Hawking's nurse struck off for failing to provide 'the care he deserved'

Hawking's nurse struck off for failing to provide 'the care he deserved'

Hawking's nurse struck off for failing to provide 'the care he deserved'

61-year-old Patricia Dowdy was previously suspended on an interim basis and began her hearing on 11 February. At the time of his passing, Hawking had been living with motor neurone disease for 50 years.

A former nurse of the late physicist Stephen Hawking was barred from practicing Tuesday after an independent panel determined she abused her position as a care provider.

The NMC said Patricia Dowdy had faced multiple misconduct charges in relation to the care she was providing to the eminent physicist including financial misconduct, dishonesty, not providing appropriate care and failing to cooperate with the NMC and not having the correct qualifications.

The council's Matthew McClelland says the public expects the council to take action "in serious cases such as this".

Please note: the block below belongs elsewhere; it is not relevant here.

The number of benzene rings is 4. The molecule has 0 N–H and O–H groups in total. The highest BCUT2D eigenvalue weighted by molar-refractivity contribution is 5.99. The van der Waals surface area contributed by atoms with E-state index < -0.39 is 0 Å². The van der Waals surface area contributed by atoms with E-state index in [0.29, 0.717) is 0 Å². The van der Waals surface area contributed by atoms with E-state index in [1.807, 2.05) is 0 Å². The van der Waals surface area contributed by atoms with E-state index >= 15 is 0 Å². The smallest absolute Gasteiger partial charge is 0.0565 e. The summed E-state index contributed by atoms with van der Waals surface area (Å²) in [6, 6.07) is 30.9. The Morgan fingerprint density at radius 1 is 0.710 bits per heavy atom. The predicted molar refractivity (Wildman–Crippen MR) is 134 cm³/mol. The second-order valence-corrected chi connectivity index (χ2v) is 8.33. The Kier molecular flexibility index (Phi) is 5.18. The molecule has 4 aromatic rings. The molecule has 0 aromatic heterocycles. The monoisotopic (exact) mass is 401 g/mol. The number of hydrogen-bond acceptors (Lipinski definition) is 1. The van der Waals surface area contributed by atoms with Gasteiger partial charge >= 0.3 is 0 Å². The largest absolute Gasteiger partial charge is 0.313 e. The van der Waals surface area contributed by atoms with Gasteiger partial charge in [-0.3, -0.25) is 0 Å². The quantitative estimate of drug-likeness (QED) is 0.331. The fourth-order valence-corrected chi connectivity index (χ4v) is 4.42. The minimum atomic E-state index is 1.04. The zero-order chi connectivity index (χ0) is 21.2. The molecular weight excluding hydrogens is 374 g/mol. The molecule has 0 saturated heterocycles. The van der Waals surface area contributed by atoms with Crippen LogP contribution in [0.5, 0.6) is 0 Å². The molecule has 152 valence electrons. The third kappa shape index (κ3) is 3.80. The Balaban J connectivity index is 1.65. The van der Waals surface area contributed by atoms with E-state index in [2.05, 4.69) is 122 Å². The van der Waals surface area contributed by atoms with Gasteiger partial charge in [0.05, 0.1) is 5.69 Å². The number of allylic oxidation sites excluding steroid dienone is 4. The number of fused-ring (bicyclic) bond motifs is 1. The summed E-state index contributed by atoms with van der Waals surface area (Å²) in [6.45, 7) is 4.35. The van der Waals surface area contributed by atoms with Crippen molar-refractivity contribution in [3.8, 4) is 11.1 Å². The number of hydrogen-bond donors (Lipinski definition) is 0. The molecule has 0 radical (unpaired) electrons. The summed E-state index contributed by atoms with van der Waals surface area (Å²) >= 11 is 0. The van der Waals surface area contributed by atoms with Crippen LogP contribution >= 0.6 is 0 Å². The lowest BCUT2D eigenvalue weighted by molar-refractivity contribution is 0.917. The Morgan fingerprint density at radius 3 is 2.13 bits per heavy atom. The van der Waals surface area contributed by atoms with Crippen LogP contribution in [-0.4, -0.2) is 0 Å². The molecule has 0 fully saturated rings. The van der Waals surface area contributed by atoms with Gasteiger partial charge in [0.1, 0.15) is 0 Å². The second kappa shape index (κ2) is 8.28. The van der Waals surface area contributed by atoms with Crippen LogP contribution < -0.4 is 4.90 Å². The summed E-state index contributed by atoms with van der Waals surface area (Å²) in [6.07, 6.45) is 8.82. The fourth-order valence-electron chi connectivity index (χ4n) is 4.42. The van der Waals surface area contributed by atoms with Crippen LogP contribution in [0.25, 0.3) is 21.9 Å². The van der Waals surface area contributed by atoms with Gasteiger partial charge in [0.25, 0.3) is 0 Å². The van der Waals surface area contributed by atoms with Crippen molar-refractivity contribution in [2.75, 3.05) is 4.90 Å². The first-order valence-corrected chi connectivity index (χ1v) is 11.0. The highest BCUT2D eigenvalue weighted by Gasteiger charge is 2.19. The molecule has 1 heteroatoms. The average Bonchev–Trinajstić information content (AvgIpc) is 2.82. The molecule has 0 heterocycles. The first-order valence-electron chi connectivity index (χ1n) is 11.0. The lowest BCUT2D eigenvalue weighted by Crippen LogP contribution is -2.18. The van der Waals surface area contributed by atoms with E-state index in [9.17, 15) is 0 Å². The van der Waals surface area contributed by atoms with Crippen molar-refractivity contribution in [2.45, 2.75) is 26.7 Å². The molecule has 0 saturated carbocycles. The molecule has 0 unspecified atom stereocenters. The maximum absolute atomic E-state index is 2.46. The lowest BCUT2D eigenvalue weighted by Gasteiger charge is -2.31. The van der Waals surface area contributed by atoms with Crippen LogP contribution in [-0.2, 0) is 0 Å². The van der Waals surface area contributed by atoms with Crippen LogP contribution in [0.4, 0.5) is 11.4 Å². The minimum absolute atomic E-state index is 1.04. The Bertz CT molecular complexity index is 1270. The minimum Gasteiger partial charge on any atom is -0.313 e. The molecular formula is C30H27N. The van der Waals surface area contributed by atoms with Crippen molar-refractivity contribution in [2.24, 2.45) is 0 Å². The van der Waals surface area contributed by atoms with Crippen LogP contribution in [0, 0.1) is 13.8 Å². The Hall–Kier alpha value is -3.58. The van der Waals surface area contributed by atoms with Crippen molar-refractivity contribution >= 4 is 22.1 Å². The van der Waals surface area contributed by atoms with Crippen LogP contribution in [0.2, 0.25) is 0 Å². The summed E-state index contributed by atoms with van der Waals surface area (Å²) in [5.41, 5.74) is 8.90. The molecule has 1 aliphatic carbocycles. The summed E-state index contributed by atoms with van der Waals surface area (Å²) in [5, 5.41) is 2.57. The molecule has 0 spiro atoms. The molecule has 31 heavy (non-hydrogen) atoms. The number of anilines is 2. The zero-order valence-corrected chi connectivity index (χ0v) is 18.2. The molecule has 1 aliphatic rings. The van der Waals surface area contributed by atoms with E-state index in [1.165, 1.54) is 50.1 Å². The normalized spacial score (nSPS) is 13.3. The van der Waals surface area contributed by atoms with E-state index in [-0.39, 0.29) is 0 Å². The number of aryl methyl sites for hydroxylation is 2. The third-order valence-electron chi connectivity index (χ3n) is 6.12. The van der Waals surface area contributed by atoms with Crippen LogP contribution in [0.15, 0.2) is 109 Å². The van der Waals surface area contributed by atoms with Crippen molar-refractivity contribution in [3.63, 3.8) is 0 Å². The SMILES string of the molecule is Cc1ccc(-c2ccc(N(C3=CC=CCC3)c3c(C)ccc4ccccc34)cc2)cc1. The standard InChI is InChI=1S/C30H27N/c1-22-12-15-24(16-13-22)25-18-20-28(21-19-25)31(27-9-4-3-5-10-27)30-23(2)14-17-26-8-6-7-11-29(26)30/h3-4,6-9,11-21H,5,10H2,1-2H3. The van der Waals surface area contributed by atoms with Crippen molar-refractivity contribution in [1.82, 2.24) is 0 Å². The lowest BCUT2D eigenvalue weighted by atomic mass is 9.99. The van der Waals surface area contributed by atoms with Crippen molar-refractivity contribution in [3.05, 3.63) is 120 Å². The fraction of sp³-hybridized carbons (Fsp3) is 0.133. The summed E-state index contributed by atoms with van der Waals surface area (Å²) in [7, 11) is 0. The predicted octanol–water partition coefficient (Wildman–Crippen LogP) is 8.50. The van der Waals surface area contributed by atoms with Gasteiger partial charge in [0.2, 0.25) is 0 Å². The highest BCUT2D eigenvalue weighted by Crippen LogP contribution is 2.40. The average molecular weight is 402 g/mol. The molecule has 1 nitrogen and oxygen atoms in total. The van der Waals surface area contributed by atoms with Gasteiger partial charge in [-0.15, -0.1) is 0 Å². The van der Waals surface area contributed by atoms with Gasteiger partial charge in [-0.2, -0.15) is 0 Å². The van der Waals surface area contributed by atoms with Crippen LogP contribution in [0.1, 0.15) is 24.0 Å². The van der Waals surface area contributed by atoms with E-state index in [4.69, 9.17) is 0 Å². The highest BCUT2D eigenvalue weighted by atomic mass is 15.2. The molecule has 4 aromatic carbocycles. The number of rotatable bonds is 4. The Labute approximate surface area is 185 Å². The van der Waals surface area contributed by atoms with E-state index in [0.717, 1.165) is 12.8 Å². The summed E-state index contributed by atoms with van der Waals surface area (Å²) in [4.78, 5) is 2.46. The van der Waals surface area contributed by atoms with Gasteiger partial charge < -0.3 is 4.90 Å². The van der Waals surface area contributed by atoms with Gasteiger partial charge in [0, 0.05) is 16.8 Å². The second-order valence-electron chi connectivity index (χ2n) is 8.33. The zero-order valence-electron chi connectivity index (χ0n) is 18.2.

"My thoughts are with the family at this hard time", he said.

Despite his illness, Hawking became one of the world's best-known and most inspiring scientists, known for his brilliance and his wit.

Hawking's family and others had shared their concerns with the council, according to the statement released from London.

A spokesman for the family said: "The Hawking family are relieved this traumatic ordeal has now concluded and that as a result of the verdict, others will not have to go through what they suffered from this individual". As well as his work with Cambridge University, he also wrote several successful books, including "A Brief History of Time". The Mail on Sunday, which was first to report on the matter, said Hawking's family lodged a complaint, which prompted the investigation.

"No public interest is served by exposing the details of the health or care of an individual whose anonymity may not be guaranteed in an open hearing".

"It is a great privilege to be featured on a coin and I hope my father would be pleased to be alongside Sir Isaac Newton and Charles Darwin as scientists who have made it onto money!" said Lucy Hawking, his daughter.

"As the regulator, we will always listen when concerns about the fitness of nurses, midwives or nursing associates are raised with us so that we can investigate further for the benefit of everyone involved".

NMC held the hearing in private, a move that prompted chief executive Andrea Sutcliffe to explain their reasons on their website.

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